Mariko had grown up running around with her relatives on the island and so did not have his unspoken fears of the forest at night, of the water’s weird echo of the double-white moon. They trekked back without a light, Mariko walking steady and sure-footed ahead of him, and he startled privately at every snapping twig, every animal rustle.
He had not exactly answered her question, and Mariko never asked him any question more than once. It was a failing he had often chastised himself for that he never could remember the route they took, to take it again.
When Rin and Sano reached the shore, the day had just risen. The sand fine like salt and pepper, littered with drift, strewn with seaweed and debris, the sun tipping the shadows of the water with diamond. From Sano’s mouth came a sort of yelp, and he ran toward the beach, hopping one-legged to remove his sandals as he went. They came free finally and tumbled behind him, landing different directions from one another; he threw his shirt to the ground after them. He marched forward into the water until it reached the palms of his hands, then launched out, swimming still farther.
Coming up after him onto the beach, Rin waited with her chicken and with Sano’s clothes, watched him get smaller, watched his head disappear; then, watched as he shot up coughing, heard the sputter, persistent, of his spit. He turned slowly in the water, treading, gathering thoughts or courage, then inhaled sharply and dipped under once more. Rin put her hand to her forehead to block the sun. The chicken lost interest, found something to peck at.
When Sano came back up, he was gasping, hands scouring his hair and eyes; it took him a while to open them again. Back to shore he swam, and Rin waited expectantly as he regained his shoulders and arms, as he emerged dripping. Instead of telling her about it as she expected, he hurried past her across the sand and hunched, shivering, in front of his belongings.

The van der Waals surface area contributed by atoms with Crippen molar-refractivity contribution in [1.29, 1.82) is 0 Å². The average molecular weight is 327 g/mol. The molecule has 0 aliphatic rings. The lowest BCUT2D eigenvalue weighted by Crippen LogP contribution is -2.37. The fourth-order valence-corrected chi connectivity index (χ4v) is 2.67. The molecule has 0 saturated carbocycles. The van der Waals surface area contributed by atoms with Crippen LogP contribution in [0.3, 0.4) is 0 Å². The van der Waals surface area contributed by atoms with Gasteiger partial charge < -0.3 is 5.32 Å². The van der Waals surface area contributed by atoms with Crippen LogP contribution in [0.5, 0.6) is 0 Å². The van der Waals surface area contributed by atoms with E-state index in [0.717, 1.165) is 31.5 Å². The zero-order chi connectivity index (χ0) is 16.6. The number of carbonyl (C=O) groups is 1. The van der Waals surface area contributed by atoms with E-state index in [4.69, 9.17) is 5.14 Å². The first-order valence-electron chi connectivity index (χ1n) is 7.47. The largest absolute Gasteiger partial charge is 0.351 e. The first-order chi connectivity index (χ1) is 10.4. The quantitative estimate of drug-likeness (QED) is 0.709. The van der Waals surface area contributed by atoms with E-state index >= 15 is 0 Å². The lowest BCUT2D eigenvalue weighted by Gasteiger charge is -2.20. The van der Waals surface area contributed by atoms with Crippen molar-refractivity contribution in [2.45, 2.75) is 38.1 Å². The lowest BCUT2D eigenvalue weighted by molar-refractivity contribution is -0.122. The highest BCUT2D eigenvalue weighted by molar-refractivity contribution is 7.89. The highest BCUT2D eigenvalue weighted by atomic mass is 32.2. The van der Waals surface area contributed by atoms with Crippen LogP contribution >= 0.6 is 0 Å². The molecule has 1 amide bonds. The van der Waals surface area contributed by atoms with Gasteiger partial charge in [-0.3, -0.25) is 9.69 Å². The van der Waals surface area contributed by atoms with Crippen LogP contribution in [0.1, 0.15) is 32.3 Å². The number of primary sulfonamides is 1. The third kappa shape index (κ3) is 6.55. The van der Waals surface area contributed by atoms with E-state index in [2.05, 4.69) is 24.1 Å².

“Awful,” he said, hands on his knees. He tensed a moment, face squinched and sick, then he conjured up a huge wad of spit onto the beach.
Rin watched it puddle like a jellyfish and then soak, disappearing into the sand.
Sano picked up his shirt, held it stretched before him a long time, as if trying to see his face in it. His body shook, beaded with water and violently goosebumped. “I wouldn’t mind that coat about now,” he said, teeth chattering, “but it’s good for the character to travel this life with nothing extra,” and he thrust his damp arms into his sleeves. He kept an absent eye on the sea as he did up the buttons. “I guess you’re used to it,” he said.
Rin’s clothes were spun of wool from a herd of sheep her people later sacrificed—a first effort at petitioning the god of storm for survival. So Sano’s words confused her. If the sheep had lived, she would have had as many clothes as she needed.